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The following was QI Fact of the Day on 10th November 2011:

Sir Isaac Newton was a cold, austere and difficult man. The slightest criticism of his work drove him into a furious rage, and his life was blighted by vicious feuds with other eminent mathematicians. A hypochondriac, obsessive, neurotic homosexual, he had no friends to speak of.

What evidence is there to support the claim that Newton was a homosexual?

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He was the most religious person probably during his era, period. –  BiVOC Apr 25 at 15:58
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What difference does it make whether he was homosexual? –  Czarek Tomczak Apr 29 at 6:33

2 Answers 2

up vote 14 down vote accepted

From the book Sir Isaac Newton: Brilliant Mathematician and Scientist:
(by Natalie M. Rosinsky)

[Isaac Newton] spent almost all of 1689 in London [...] At that time, Newton began what was possibly the strongest personal relationship of his life. It was with a young Swiss mathematician named Nicolas Fatio de Duillier [...] While there is no proof that either man was homosexual, their letters suggest that their affection for one another was romantic.


From The Newton Project:

It has also been suggested - though this is purely conjectural and much disputed - that he was a repressed homosexual ...


More:

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Where are the letters at? –  Cow King Feb 14 '12 at 4:40
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You should point out that this book is the only one making the allegation. All the other cites are quoting it. –  DJClayworth Feb 14 '12 at 21:27
    
@DJClayworth - The "Times Higher Education" article actually credits the book Isaac Newton: The Last Sorcerer, by author Michael White. And as far as I can tell his book predates Rosinsky's by a couple of years. –  Oliver_C Feb 14 '12 at 22:31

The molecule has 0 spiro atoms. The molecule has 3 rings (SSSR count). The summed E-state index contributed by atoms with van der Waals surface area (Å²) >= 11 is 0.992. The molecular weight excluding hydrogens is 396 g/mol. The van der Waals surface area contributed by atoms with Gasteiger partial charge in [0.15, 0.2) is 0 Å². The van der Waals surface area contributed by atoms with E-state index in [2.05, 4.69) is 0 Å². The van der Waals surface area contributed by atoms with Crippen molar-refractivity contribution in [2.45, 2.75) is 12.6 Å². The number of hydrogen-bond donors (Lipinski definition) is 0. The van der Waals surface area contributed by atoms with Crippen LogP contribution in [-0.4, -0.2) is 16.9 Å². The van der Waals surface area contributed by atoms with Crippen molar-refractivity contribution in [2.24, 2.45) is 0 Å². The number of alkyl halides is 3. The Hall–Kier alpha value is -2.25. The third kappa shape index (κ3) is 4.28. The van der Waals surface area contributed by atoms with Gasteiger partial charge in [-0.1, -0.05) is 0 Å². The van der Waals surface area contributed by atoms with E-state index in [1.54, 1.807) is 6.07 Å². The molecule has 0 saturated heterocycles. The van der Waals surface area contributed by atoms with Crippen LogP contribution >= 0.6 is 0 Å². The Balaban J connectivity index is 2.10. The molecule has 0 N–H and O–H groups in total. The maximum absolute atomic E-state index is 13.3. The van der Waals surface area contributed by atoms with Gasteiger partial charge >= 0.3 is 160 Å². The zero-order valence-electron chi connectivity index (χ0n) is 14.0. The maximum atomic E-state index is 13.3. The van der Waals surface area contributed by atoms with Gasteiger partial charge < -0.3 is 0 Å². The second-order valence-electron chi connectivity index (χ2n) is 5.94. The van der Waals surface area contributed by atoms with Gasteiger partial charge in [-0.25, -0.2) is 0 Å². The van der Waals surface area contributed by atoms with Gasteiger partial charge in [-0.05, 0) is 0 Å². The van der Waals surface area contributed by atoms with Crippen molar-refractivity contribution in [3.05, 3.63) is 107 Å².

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@CowKingDeluxe - excerpts can be read in the linked book. –  Oliver_C Feb 14 '12 at 22:32

The evidence for this is in fact remarkably sparse. The only reputable work that claims Newton as a homosexual is the book Sir Isaac Newton: Brilliant Mathematician and Scientist:
(by Natalie M. Rosinsky) Even this book admits that there is no hard evidence - it simply says "their letters suggest that their affection for one another was romantic."

There are a number of newspaper reports that cite the claim, but all of them are essentially quoting this one book.

However there have been many, many biographies of Sir Isaac, even modern ones, which never mentioned this allegation.

Wikipedia had a brief debate about whether to include the allegation and decided not to. You can track the argument for yourself.

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The "Times Higher Education" article is from 1997 and the one from "The Guardian" is from 2005. As far as I can tell Natalie Rosinsky's book was published in 2007 –  Oliver_C Feb 14 '12 at 22:48
    
-1 It appears that Oliver_C is right and the Rosinsky book was first published in 2007, making it impossible that the two linked articles refer to that book. Furthermore, the Times Higher Education article explicitly references Isaac Newton: The Last Sorceror (published in 1997) as its source. The Guardian article could hardly be said to be quoting anything. –  called2voyage Aug 12 '13 at 17:57

protected by Oddthinking Apr 25 at 11:55

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